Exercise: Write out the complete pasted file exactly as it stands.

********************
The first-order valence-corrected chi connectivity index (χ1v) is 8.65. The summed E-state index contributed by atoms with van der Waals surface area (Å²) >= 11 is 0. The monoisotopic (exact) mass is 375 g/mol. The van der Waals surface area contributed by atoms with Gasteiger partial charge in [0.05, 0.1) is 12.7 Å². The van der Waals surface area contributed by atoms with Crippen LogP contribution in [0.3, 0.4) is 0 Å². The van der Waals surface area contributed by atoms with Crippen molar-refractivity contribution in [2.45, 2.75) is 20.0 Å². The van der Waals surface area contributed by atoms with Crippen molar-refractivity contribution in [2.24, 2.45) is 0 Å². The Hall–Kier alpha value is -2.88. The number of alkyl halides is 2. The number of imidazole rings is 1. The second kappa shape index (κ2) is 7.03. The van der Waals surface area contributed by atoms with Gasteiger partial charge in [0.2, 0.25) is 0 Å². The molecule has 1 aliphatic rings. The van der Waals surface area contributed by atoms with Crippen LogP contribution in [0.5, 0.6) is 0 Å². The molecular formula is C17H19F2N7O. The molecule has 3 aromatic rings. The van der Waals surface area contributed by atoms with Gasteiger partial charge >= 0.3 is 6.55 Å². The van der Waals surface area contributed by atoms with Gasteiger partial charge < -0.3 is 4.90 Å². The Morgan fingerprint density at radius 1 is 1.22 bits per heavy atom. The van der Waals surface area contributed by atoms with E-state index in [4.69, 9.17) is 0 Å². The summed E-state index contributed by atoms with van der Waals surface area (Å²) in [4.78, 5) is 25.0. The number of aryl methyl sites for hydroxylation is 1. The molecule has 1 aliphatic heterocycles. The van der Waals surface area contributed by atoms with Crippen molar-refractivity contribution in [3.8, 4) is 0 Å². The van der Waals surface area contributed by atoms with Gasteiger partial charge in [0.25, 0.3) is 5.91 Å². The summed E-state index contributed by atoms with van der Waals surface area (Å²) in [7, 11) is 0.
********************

The first-order valence-corrected chi connectivity index (χ1v) is 8.65. The summed E-state index contributed by atoms with van der Waals surface area (Å²) >= 11 is 0. The monoisotopic (exact) mass is 375 g/mol. The van der Waals surface area contributed by atoms with Gasteiger partial charge in [0.05, 0.1) is 12.7 Å². The van der Waals surface area contributed by atoms with Crippen LogP contribution in [0.3, 0.4) is 0 Å². The van der Waals surface area contributed by atoms with Crippen molar-refractivity contribution in [2.45, 2.75) is 20.0 Å². The van der Waals surface area contributed by atoms with Crippen molar-refractivity contribution in [2.24, 2.45) is 0 Å². The Hall–Kier alpha value is -2.88. The number of alkyl halides is 2. The number of imidazole rings is 1. The second kappa shape index (κ2) is 7.03. The van der Waals surface area contributed by atoms with Gasteiger partial charge in [0.2, 0.25) is 0 Å². The molecule has 1 aliphatic rings. The van der Waals surface area contributed by atoms with Crippen LogP contribution in [0.5, 0.6) is 0 Å². The molecular formula is C17H19F2N7O. The molecule has 3 aromatic rings. The van der Waals surface area contributed by atoms with Gasteiger partial charge >= 0.3 is 6.55 Å². The van der Waals surface area contributed by atoms with Gasteiger partial charge < -0.3 is 4.90 Å². The Morgan fingerprint density at radius 1 is 1.22 bits per heavy atom. The van der Waals surface area contributed by atoms with E-state index in [4.69, 9.17) is 0 Å². The summed E-state index contributed by atoms with van der Waals surface area (Å²) in [4.78, 5) is 25.0. The number of aryl methyl sites for hydroxylation is 1. The molecule has 1 aliphatic heterocycles. The van der Waals surface area contributed by atoms with Crippen molar-refractivity contribution in [3.8, 4) is 0 Å². The van der Waals surface area contributed by atoms with Gasteiger partial charge in [0.25, 0.3) is 5.91 Å². The summed E-state index contributed by atoms with van der Waals surface area (Å²) in [7, 11) is 0.